Follows a group of high school students growing up in southern California, based on the real-life adventures chronicled by Cameron Crowe. Stacy Hamilton and Mark Ratner are looking for a love interest, and are helped along by their older classmates, Linda Barrett and Mike Damone, respectively. The center of the film is held by Jeff Spicoli, a perpetually stoned surfer dude who faces off with the resolute Mr. Hand, who is convinced that everyone is on dope.Written by
Rick Gregory <firstname.lastname@example.org>
All throughout the decade of pencil-thin neckties and Pat Benatar look-alikes, various films came along that served to embody the times. "Valley Girl" (which introduced us to Nicholas Cage) and "Secret Admirer" were just a drop in the proverbial bucket. Amy Heckerling's "Fast Times at Ridgemont High" was the textbook definition of life as a teenager in the eighties and remains so to this day. The story was brought to life in a very unique way that hasn't been duplicated since:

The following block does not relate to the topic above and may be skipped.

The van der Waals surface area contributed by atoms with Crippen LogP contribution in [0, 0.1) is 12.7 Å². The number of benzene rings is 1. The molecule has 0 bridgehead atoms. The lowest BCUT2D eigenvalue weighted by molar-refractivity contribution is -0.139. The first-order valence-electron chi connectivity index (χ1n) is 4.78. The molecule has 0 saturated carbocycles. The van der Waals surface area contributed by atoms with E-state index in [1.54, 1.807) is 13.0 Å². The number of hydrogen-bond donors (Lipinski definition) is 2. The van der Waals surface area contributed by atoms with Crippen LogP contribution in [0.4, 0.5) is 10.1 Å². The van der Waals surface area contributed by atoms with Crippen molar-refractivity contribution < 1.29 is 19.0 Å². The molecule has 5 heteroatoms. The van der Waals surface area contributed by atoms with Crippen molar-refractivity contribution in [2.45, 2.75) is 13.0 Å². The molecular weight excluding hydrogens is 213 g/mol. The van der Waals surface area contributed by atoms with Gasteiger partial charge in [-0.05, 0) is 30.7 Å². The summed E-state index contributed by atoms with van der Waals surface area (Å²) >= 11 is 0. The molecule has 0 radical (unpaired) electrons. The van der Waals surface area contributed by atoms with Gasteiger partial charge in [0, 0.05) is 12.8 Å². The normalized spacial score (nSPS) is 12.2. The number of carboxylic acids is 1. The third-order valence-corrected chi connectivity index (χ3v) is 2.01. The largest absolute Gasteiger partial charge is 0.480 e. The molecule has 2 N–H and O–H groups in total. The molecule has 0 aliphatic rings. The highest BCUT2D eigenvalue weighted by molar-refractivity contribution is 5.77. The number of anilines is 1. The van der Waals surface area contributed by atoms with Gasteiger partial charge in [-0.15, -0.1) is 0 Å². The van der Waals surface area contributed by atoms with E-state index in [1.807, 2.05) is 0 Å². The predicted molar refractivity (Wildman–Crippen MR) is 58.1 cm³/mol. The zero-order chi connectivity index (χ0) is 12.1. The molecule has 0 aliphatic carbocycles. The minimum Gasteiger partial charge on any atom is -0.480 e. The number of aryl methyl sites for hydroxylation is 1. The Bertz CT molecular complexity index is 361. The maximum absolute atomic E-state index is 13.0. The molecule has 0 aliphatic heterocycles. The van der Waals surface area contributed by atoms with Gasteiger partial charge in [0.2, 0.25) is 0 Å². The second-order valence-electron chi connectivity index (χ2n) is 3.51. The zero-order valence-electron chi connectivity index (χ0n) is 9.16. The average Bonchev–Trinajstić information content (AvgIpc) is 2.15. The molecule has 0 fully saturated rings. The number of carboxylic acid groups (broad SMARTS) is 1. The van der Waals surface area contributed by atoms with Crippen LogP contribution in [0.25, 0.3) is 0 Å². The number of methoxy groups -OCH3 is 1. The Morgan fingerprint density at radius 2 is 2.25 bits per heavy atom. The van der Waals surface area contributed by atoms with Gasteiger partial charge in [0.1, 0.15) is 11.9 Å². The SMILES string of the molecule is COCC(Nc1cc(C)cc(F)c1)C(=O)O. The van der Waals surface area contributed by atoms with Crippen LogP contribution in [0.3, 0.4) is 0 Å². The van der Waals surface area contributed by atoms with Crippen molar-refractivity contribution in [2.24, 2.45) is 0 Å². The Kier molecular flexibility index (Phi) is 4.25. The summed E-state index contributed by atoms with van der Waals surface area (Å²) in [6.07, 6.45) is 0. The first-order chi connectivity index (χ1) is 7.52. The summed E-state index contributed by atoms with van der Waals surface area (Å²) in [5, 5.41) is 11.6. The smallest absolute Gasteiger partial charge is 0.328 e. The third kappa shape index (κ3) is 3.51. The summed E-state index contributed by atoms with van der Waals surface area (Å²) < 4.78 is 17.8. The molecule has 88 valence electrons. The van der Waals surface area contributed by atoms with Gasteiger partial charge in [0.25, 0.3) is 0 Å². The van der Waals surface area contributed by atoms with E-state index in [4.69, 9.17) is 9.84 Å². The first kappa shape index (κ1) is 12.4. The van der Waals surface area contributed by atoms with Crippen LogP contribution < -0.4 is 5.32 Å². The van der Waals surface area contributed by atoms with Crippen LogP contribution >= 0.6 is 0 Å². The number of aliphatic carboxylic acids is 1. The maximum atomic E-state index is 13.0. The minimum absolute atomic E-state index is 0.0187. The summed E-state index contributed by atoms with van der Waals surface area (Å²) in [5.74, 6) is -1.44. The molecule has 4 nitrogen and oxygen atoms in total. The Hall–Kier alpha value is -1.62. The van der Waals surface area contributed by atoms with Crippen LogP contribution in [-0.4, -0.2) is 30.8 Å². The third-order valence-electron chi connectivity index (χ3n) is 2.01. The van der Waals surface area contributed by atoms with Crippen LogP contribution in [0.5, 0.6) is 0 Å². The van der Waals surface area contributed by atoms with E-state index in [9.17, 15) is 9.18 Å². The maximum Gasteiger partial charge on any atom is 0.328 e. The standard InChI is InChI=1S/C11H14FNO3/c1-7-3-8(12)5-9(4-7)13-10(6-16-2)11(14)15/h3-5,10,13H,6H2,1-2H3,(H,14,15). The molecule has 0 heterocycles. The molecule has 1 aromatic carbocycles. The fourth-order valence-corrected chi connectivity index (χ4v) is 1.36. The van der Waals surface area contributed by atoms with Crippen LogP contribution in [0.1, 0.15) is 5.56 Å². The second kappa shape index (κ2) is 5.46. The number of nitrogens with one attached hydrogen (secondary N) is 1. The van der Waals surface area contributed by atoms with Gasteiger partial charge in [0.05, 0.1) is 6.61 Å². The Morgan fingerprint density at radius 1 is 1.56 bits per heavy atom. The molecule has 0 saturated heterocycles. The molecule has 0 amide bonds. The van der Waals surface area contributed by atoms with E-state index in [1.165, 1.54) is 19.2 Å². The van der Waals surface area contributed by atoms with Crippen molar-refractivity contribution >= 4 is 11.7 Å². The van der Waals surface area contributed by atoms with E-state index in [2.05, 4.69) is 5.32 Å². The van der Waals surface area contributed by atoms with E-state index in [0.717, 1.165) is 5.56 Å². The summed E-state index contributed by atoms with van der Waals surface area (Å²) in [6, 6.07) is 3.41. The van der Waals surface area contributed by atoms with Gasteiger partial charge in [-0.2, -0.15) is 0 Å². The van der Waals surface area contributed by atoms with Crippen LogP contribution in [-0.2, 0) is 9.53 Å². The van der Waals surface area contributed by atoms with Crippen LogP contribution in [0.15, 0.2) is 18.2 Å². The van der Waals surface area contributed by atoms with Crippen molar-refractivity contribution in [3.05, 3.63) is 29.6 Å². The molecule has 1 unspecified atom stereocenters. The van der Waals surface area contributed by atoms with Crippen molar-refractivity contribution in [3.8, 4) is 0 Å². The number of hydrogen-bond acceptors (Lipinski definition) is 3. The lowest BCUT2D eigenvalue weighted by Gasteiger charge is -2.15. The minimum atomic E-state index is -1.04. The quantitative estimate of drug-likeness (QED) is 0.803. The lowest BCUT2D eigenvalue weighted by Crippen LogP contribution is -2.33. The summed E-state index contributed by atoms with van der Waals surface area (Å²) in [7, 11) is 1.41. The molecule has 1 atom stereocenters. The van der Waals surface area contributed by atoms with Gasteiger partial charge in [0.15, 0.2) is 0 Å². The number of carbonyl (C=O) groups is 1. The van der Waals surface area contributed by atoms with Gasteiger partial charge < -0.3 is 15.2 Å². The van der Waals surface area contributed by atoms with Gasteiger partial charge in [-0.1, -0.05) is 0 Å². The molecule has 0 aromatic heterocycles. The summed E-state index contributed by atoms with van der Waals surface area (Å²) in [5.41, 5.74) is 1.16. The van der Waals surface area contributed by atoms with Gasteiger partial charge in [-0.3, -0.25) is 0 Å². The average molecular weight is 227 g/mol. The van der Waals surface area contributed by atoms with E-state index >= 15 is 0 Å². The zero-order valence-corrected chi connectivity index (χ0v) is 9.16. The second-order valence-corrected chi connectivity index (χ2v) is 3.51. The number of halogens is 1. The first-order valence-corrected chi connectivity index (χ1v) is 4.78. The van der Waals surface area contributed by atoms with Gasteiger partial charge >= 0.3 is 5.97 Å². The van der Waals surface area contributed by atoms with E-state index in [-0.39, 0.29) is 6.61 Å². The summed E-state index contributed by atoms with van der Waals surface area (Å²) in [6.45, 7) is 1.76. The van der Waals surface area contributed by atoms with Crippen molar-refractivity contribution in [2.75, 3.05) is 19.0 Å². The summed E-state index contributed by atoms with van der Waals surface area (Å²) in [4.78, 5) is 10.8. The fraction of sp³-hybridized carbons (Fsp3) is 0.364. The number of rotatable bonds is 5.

There was no actual plot to speak of. This was just...High School.
It's a film about a group of kids looking for love, status, or a good buzz. The film was nothing more than that, and it didn't pretend to be more. In addition, Cameron Crowe's script made you *care* about what these kids went through as if their individual situations were happening to us (as they may very well have). It's almost a crime that a sequel was never made, although a mediocre TV series was spawned. Armed with a cast of characters that struck a chord with all of us (primarily because we knew someone in High School who acted just like them), and a soundtrack that reeked of the Mark Goodman-J.J. Jackson era of MTV, this film stands as a perfect portrait of a decade a lot of us say we'd like to forget....shortly before brushing the dust off an old Night Ranger cassette and indulging in a guilty pleasure.
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